Artists in the Archives: Collage & Place as Archive

In Fall 2022 and Winter 2023, Kolaj Institute is presenting a series of Kolaj LIVE Online events in partnership with the Henry Sheldon Museum’s Stewart-Swift Research Center as part of the exhibition, “Artists in the Archive” . On the occasion of the 50th anniversary of the Stewart-Swift Research Center, the Henry Sheldon Museum of Vermont History invited an international network of collage artists to engage with historic material in the archive and to create a folio of collage prints that reflect on the idea of community in a 21st century world. Learn more about the project HERE .
Literary critic Michael Sheringham spoke about place as archive in a 2016 interview. “Many archives combine all sorts of matter; some of it vitally important and a lot of it just stuff, dross, repetitious bumph. But the other crucial ingredient is the idea of the archive as a process, something that takes place by virtue of the activities of compilation, preservation, juxtaposition, accumulation and so forth, that actually make archival space—at least potentially—active and dynamic. It’s the archive as a dynamic process that combines heterogeneous timescales, scrambles origins and mashes up elements from different horizons. That is what is exciting to us today…So, to think of a city as an archive is to think in terms of dynamic process, restless motion, multiple chronologies and levels of meaning.” Approaching place in this way is fertile terrain for collage artists who seek to incorporate a sense of place into their practice. During this Kolaj LIVE Online event, panelists will present artwork and discuss what it means to explore a place through the collage artist lens.
In November 2022, a group of collage artists met in New Orleans to explore the Collage Artist Lab: City as Archive took as its premise that the urban landscape can be viewed as a sort of archive with which artists can draw from, not unlike a material archive maintained by an institution.
“I was looking in the archives for the presence of Black New Orleanians in every day and grand moments of revelry and rebellion,” said Brooklyn-based artist S. Erin Batiste . “My selection reflects the in between, fleeting moments of Black beauty and boldness and swagger, of Black New Orleans unapologetically taking up space, both in the grand and everyday.”
Pictures of a boy eating sugarcane and a woman selling pralines in the New Orleans Public Library’s Postcard Collection led Brooklyn-based artist Aisha Shillingford to make collage that speculates on what New Orleans would be like if enslaved people were allowed to hold onto their culture. “The reason I wanted to do that is because one of our Lyft drivers was talking to us about not knowing where his ancestors were from, and his family had been here several generations. I wanted him to know that the archives could tell him that they were most likely either from Senegambia directly or by way of Haiti,” she explained. The collage bridges two stories. “One is the story of Jean Saint Malo who was the leader of a Maroon community on the outskirts of the city. [The collage] is imagining if his community wasn’t discovered and he wasn’t captured. How might it have flourished and what their life might have been like, might have continued to have been like? The thread that it’s connecting to is that someone like him would have been from Senegambia. It’s assuming that their Senegambian culture would have flourished and then noticing that the praline seller and the young boy both are kind of still echoing Senegambian attire.”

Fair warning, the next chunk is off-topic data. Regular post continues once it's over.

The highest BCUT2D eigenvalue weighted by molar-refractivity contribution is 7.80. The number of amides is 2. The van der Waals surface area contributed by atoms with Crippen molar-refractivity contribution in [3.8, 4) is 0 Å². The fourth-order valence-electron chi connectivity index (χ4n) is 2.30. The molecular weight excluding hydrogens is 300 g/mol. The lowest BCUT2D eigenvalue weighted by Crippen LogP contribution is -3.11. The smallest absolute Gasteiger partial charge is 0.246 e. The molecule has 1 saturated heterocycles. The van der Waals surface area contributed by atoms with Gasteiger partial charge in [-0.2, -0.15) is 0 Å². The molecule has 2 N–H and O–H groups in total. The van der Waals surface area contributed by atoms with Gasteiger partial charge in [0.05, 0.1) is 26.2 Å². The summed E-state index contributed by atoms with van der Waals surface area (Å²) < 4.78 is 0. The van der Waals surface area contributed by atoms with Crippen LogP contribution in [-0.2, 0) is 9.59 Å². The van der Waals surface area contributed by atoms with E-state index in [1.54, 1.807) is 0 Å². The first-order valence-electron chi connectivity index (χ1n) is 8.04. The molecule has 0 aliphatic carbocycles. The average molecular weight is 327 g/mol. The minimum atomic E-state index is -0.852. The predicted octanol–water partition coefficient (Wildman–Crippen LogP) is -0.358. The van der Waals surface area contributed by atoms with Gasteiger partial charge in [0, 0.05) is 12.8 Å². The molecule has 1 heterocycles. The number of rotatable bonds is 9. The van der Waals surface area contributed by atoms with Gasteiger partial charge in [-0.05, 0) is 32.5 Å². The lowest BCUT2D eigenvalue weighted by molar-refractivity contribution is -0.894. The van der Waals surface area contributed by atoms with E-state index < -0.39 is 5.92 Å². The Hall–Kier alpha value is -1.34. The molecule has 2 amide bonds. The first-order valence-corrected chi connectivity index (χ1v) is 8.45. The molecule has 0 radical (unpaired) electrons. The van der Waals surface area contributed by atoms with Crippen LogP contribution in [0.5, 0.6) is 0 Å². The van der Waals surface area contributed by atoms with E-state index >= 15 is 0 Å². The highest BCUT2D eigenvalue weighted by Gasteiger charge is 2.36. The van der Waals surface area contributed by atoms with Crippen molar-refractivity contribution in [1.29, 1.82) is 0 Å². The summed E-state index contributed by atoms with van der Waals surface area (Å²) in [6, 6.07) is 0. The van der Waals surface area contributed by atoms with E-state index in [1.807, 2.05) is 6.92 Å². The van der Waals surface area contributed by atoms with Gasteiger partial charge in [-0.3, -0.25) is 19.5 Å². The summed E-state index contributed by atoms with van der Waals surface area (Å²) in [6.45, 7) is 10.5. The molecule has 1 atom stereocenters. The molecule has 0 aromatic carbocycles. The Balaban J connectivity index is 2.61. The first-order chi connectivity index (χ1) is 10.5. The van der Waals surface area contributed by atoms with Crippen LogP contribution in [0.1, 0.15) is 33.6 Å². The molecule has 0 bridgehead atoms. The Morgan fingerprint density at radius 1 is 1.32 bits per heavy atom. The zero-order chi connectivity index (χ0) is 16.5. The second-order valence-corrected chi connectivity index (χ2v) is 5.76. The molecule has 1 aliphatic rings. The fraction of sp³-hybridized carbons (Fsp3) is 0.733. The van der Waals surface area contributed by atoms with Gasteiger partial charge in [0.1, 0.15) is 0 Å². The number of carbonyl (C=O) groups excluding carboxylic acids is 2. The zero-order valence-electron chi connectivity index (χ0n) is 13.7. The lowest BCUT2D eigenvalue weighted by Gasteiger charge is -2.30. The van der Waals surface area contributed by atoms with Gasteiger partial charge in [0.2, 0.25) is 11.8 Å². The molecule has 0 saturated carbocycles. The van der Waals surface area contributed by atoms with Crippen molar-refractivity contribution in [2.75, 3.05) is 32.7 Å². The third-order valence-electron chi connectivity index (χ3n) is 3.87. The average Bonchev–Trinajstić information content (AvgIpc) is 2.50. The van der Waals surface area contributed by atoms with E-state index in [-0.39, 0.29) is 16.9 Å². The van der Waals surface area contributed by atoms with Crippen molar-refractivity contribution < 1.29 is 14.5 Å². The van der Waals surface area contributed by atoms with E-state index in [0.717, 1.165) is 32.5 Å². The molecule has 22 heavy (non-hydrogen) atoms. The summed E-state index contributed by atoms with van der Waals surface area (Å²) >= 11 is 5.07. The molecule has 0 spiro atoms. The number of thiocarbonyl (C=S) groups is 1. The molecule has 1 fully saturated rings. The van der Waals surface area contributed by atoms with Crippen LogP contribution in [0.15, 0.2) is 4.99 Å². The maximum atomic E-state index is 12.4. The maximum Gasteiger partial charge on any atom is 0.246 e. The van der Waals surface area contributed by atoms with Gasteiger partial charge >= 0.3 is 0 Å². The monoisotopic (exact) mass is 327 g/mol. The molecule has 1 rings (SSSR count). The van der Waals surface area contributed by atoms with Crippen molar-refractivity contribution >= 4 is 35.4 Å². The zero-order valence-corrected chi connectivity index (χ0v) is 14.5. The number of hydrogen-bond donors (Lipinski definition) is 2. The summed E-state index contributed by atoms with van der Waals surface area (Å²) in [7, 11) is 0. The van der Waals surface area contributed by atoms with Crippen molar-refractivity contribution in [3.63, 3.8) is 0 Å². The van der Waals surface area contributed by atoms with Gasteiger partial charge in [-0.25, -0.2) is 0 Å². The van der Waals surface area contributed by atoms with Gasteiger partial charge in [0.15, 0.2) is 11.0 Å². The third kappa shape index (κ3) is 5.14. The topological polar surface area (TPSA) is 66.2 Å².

Artists from the Lab in New Orleans will be joined by artists who participated in the Collage Artist Residency in Scotland in Fall 2022. Using the rural community of Sanquhar, Scotland as a laboratory, artists spent a week making artwork; learning about the place, its people, and its history; and discussing how art can capture, share, reflect, comment, and otherwise engage with a sense of place. The goal of the residency was to develop an individual methodology for responding to place in one’s art practice and to make a work of art about Sanquhar that speaks to and about the people and land. During this Kolaj LIVE Online event, Denver-based artist Jennifer Evans will speak about how stories of witches turning into hares and her own exploration and photography of the Sanquhar environs informed the artwork she made while in residency. Vancouver-based artist Aimee Henny Brown will speak about how her artwork, Metaphoric Rocks, came about.
The panel will be led by Ric Kasini Kadour whose own practice uses historical images to draw out a sense of place. At a talk in November 2022 on the subject, Kadour said, “When artists approach a place as an archive, they can draw out a deeper understanding of that place that enriches our understanding of our communities, helps us be better citizens, and empowers us to take better care of our neighbors.” Kadour will speak about how Artists in the Archives at the Henry Sheldon Museum is an example of collage artists engaged with place and Kolaj Institute’s 2023 initiatives that bring together artists to explore place and make art that uses history and folklore to speak to communities.
Kolaj LIVE Online is a series of virtual programs in the form of forums, panels, workshops, artist talks, studio visits, and other activities that allow people to come together, learn and talk about collage, and connect in real time to the collage community. Our goal is to bring the community together in a spirit of mutual support and fellowship.Kolaj LIVE Online manifests Kolaj Magazine and Kolaj Institute by bringing together artists, curators, and writers to share ideas that deepen our understanding of collage as a medium, a genre, a community, and a 21st century movement. Learn more at the SERIES WEBSITE .

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